Getting a Better Understanding of How SOX Affects Small Firms
In response to the highly publicized corporate scandals at companies such as Enron, WorldCom, and Arthur Anderson that shook public confidence in the public securities markets, Congress passed the Sarbanes-Oxley Act of 2002. The act (which, along with its implementation, is commonly referred to as “SOX”) made a number of significant changes in the governance, accounting, auditing, and reporting environment of firms traded in U.S. securities markets.
While it is clear why Congress passed the legislation, it is less clear what the ultimate effects have been. Those who favor SOX argue that it reduces investor concerns by improving the transparency and accuracy of financial reports. Those who oppose SOX contend that compliance imposes too great a burden on publicly traded firms, particularly on small firms, which will face higher average costs and derive lower average benefits as a result of new regulations.
RAND Corporation researchers in the Kauffman-RAND Institute for Entrepreneurship Public Policy have taken a closer look at what others who have studied SOX have found and have conducted some research of their own on the impact of SOX on small firms.
Looking at Measurable SOX Effects
Since the passage of SOX in 2002, a slew of research has emerged in three areas that figure heavily in empirical measurements of the effects of SOX: (1) relative compliance costs for small firms compared to those of large firms, (2) stock-price reactions, and (3) changes in the propensity of firms (particularly, small firms) to leave the public capital market.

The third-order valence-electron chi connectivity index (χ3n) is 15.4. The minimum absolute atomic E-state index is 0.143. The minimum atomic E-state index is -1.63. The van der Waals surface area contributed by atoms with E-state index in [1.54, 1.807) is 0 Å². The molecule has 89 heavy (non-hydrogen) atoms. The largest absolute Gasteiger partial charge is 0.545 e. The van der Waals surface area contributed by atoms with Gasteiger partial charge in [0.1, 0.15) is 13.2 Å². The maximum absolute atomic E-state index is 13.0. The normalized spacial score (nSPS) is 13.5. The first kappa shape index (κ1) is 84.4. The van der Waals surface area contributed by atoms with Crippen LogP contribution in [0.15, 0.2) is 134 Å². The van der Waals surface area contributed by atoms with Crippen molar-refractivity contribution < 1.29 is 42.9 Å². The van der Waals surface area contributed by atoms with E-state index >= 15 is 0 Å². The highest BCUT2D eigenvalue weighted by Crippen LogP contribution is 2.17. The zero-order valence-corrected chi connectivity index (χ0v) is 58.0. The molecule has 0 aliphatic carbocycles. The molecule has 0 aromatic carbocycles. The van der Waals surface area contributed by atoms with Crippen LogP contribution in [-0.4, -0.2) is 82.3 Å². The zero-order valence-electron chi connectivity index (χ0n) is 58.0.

In reviewing studies in these three areas, RAND researchers concluded that SOX has had a mix of negative and positive effects on small firms, but it is unknown which effects will prove most significant in the future. More specifically, they concluded that the evidence should be interpreted with caution for at least three reasons. First, the effects found in the studies could be explained in a number of ways. Second, the studies suggested that increased compliance costs may have had certain beneficial effects. And third, in general, the reviewed studies did not distinguished between the early post-SOX period and the later post-SOX period, meaning that it is important to learn whether the initial outcomes represented one-time effects or recurring ones.
Does SOX Drive Small Firms Out of the Public Capital Market?
One of the three areas focused on how much SOX has pushed firms—particularly, small ones—out of the public capital market because of the high costs of compliance. Previous studies looking at this issue have had difficulty controlling for unobserved factors that can conflate exit decisions and effects of the enactment of SOX.
A RAND study worked to get around this difficulty by comparing the probability of a public firm being bought by a private acquirer over time in two populations: a “treatment” group subject to SOX (U.S. firms) and a “control” group that is not (foreign firms). The difference between the two populations is the change that can be attributed to SOX.